Philadelphia University + Thomas Jefferson University

Regan, Raymond F

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Raymond F. Regan, MD

Contact Dr. Regan

900 Walnut Street
JHN 4th floor
Philadelphia, PA 19107

(215) 955-6844
(215) 503-4358 fax

Research and Clinical Interests

Hemorrhagic Stroke

The aim of our research is to define the molecular mechanisms that contribute to the death of CNS cells after an intracerebral hemorrhage (ICH), a type of stroke that has a very high morbidity and mortality and, currently, very limited treatment options. For many years, injury after ICH was attributed to the mass effect of the hematoma, which presumably caused ischemia by compressing adjacent tissue, impeding blood flow. However, over the past decade, regional blood flow and oxygen extraction studies have often failed to demonstrate ischemia in this tissue, even after large hemorrhages associated with considerable morbidity and mortality. An alternate hypothesis, which is the current focus of our research, is that toxins released from the hematoma may contribute to injury to surrounding tissue. Our laboratory is particularly interested in the oxidative injury produced by hemoglobin, which is the most abundant protein in blood. After its release by lysed erythrocytes, the heme moieties of hemoglobin are broken down to iron, carbon monoxide, and biliverdin in a reaction catalyzed by the heme oxygenase enzymes. Neurons appear to be particularly vulnerable to hemoglobin, perhaps due to their very limited ability to sequester and detoxify iron.

We use both cell culture and in vivo models. Primary neuron and astrocyte cultures are used to test the effect of gene knockout or gene transfer on cell vulnerability to hemoglobin and other oxidants. They are also used for pharmacologic screening.In vivo, ICH is modeled by stereotactic injection of either autologous blood or collagenase into the mouse striatum; the latter produces a hemorrhage by disrupting local blood vessels. Methods in common use include immunoblotting, fluorescence imaging, and assays to detect protein oxidation, lipid oxidation, and cell viability.

Our ultimate goal is to develop novel therapies for ICH that minimize cell injury and neurologic deficits


Most Recent Peer-Reviewed Publications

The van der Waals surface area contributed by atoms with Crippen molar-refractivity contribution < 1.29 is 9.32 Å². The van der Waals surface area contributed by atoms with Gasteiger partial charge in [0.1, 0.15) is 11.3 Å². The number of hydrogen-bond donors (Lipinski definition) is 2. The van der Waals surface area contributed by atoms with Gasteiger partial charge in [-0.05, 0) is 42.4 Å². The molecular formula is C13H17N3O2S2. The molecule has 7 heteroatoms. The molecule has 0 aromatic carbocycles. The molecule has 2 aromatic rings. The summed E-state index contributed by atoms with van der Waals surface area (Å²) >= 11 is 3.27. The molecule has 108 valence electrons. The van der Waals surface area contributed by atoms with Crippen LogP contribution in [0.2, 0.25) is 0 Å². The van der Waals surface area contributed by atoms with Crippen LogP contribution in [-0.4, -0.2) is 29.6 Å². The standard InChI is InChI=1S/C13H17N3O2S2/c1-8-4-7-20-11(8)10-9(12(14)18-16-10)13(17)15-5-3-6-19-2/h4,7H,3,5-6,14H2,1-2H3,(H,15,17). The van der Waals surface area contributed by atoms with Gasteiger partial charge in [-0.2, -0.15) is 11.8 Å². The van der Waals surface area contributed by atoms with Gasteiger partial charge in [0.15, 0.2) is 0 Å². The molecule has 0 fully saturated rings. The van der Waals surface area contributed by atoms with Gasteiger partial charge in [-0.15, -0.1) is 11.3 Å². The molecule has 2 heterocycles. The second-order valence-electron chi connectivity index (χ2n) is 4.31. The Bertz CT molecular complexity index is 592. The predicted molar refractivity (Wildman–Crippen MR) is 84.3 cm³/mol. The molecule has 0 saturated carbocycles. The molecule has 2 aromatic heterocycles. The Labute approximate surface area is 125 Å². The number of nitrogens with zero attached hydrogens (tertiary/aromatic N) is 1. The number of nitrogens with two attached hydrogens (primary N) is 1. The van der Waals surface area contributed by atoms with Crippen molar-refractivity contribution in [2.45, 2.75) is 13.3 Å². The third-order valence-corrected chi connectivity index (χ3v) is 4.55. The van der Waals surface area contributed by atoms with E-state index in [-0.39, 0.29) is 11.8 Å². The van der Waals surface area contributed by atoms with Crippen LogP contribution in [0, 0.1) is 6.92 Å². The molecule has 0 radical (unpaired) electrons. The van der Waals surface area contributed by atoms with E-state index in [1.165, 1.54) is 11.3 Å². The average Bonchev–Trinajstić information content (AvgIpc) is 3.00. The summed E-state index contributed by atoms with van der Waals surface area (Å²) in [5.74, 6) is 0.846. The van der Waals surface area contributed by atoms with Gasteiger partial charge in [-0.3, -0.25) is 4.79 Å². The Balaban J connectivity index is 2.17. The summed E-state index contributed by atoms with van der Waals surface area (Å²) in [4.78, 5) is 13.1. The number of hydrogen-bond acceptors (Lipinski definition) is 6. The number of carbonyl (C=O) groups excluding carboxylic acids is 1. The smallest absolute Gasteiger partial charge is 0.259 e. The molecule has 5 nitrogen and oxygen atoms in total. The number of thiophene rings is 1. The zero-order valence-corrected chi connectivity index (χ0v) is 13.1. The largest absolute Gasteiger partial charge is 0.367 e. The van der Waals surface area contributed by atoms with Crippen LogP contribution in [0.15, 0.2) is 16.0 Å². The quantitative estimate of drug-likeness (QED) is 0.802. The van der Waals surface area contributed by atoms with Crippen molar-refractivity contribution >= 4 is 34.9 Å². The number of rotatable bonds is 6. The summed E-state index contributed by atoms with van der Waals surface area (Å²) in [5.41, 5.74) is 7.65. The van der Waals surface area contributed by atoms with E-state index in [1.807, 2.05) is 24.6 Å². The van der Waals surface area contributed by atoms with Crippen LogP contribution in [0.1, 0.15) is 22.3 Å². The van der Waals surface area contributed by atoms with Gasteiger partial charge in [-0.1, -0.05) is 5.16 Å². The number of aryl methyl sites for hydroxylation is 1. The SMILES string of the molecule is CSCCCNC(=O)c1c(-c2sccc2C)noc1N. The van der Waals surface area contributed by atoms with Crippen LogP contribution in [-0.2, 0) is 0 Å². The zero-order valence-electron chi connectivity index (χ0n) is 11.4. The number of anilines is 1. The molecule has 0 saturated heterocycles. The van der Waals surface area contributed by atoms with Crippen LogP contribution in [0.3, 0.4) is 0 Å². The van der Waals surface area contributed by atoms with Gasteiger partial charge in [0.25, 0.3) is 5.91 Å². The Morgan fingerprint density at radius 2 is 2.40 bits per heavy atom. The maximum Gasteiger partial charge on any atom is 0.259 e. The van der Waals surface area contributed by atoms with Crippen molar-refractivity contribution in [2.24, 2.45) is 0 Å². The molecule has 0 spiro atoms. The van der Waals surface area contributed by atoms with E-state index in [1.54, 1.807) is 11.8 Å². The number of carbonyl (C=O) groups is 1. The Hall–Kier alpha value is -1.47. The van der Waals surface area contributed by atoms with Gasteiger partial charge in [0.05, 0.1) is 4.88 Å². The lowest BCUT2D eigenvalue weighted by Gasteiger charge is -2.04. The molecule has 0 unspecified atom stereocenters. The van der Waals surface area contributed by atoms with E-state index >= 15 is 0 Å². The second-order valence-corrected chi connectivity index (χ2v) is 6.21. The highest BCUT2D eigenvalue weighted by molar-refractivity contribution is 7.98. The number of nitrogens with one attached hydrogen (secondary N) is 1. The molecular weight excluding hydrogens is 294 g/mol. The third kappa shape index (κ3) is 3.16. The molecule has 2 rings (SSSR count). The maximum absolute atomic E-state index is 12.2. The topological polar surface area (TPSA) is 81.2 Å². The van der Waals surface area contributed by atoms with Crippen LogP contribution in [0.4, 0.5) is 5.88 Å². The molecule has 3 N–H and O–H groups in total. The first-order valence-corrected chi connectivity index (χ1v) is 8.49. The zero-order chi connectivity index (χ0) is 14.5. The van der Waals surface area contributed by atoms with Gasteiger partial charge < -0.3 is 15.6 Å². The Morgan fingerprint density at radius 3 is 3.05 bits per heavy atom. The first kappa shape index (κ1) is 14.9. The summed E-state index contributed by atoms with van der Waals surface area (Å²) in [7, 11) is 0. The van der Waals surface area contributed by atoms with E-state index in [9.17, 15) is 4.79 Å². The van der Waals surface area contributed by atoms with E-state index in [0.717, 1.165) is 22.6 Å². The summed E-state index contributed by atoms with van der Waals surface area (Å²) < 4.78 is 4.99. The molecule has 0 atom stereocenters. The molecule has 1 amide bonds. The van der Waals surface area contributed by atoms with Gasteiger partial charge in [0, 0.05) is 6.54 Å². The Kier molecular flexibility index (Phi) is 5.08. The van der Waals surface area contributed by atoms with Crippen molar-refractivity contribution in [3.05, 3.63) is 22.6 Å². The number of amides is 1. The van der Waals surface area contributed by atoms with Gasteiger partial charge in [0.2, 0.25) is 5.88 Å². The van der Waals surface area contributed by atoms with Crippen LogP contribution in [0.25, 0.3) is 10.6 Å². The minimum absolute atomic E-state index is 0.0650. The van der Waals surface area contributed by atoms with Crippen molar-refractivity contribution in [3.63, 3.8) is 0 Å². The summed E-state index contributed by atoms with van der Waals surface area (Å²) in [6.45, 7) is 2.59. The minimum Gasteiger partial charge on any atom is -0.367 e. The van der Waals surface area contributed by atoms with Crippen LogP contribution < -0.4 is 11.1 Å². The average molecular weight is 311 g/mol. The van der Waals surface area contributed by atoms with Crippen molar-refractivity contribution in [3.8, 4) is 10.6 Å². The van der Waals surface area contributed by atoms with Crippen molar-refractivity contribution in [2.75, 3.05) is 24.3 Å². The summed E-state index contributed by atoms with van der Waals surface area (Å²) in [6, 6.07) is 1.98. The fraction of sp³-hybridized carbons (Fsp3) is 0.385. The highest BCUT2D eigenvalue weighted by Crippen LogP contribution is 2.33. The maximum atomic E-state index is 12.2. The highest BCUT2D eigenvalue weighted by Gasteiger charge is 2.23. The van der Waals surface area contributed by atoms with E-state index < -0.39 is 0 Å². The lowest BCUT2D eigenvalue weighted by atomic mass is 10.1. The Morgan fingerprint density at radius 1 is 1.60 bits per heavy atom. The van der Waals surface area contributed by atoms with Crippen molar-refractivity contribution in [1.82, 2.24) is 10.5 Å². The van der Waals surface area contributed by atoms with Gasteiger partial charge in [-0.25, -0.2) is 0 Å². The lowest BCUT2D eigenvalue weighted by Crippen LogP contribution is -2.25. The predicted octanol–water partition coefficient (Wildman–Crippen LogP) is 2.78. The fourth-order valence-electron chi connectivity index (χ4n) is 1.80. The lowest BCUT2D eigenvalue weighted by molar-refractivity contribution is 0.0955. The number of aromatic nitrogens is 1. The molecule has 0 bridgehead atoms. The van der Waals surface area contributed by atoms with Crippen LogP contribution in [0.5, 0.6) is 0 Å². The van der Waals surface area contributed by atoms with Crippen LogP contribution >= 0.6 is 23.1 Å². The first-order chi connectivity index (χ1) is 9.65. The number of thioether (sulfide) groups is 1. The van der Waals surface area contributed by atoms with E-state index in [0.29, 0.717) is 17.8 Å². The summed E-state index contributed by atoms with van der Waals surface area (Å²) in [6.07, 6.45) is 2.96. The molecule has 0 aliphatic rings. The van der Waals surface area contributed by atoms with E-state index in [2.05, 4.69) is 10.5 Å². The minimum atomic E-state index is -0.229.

1. Astrocyte heme oxygenase-1 reduces mortality and improves outcome after collagenase-induced intracerebral hemorrhage
  2. Targeting the Nrf2-heme oxygenase-1 axis after intracerebral hemorrhage
  3. Haptoglobin increases the vulnerability of CD163-expressing neurons to hemoglobin
  4. Dysregulation of the haem-haemopexin axis is associated with severe malaria in a case-control study of Ugandan children
  5. Solid microparticles based on chitosan or methyl-β-cyclodextrin: A first formulative approach to increase the nose-to-brain transport of deferoxamine mesylate
  6. Astrocyte Overexpression of Heme Oxygenase-1 Improves Outcome after Intracerebral Hemorrhage
  7. Curcumin-induced heme oxygenase-1 expression prevents H<inf>2</inf>O<inf>2</inf>-induced cell death in wild type and heme oxygenase-2 knockout adipose-derived mesenchymal stem cells
  8. Neuroprotective effect of heme oxygenase-2 knockout in the blood injection model of intracerebral hemorrhage
  9. Hemin uptake and release by neurons and glia
  10. Systemic hemin therapy attenuates blood-brain barrier disruption after intracerebral hemorrhage
  11. Delayed cutaneous wound closure in HO-2 deficient mice despite normal HO-1 expression
  12. A rapid fluorescent method to quantify neuronal loss after experimental intracerebral hemorrhage
  13. Effect of Iron Chelators on Methemoglobin and Thrombin Preconditioning
  14. Hemopexin decreases hemin accumulation and catabolism by neural cells
  15. Iron accumulation and neurotoxicity in cortical cultures treated with holotransferrin
  16. Increased striatal injury and behavioral deficits after intracerebral hemorrhage in hemopexin knockout mice: Laboratory investigation
  17. Apotransferrin protects cortical neurons from hemoglobin toxicity
  18. Iron regulatory protein-2 knockout increases perihematomal ferritin expression and cell viability after intracerebral hemorrhage
  19. Accelerated hemolysis and neurotoxicity in neuron-glia-blood clot co-cultures
  20. Heme oxygenase-2 deletion causes endothelial cell activation marked by oxidative stress, inflammation, and angiogenesis